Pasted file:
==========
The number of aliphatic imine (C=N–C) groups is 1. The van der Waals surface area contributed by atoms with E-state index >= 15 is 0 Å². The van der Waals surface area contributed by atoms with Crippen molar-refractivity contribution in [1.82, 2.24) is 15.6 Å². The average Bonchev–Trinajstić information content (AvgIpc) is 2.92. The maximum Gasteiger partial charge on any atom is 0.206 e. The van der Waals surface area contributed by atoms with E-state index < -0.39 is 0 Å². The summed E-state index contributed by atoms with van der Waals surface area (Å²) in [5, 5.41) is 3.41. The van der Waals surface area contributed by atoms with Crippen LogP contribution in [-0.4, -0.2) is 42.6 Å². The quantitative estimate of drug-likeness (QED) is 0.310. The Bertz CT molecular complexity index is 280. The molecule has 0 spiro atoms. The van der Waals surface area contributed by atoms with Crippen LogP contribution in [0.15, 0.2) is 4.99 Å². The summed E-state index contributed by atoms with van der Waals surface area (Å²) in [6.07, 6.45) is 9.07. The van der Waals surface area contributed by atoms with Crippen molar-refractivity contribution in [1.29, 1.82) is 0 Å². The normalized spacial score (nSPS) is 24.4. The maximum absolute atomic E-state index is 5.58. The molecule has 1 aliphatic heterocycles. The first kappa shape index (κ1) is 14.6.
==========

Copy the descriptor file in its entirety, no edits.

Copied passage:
The number of aliphatic imine (C=N–C) groups is 1. The van der Waals surface area contributed by atoms with E-state index >= 15 is 0 Å². The van der Waals surface area contributed by atoms with Crippen molar-refractivity contribution in [1.82, 2.24) is 15.6 Å². The average Bonchev–Trinajstić information content (AvgIpc) is 2.92. The maximum Gasteiger partial charge on any atom is 0.206 e. The van der Waals surface area contributed by atoms with E-state index < -0.39 is 0 Å². The summed E-state index contributed by atoms with van der Waals surface area (Å²) in [5, 5.41) is 3.41. The van der Waals surface area contributed by atoms with Crippen LogP contribution in [-0.4, -0.2) is 42.6 Å². The quantitative estimate of drug-likeness (QED) is 0.310. The Bertz CT molecular complexity index is 280. The molecule has 0 spiro atoms. The van der Waals surface area contributed by atoms with Crippen LogP contribution in [0.15, 0.2) is 4.99 Å². The summed E-state index contributed by atoms with van der Waals surface area (Å²) in [6.07, 6.45) is 9.07. The van der Waals surface area contributed by atoms with Crippen molar-refractivity contribution in [1.29, 1.82) is 0 Å². The normalized spacial score (nSPS) is 24.4. The maximum absolute atomic E-state index is 5.58. The molecule has 1 aliphatic heterocycles. The first kappa shape index (κ1) is 14.6.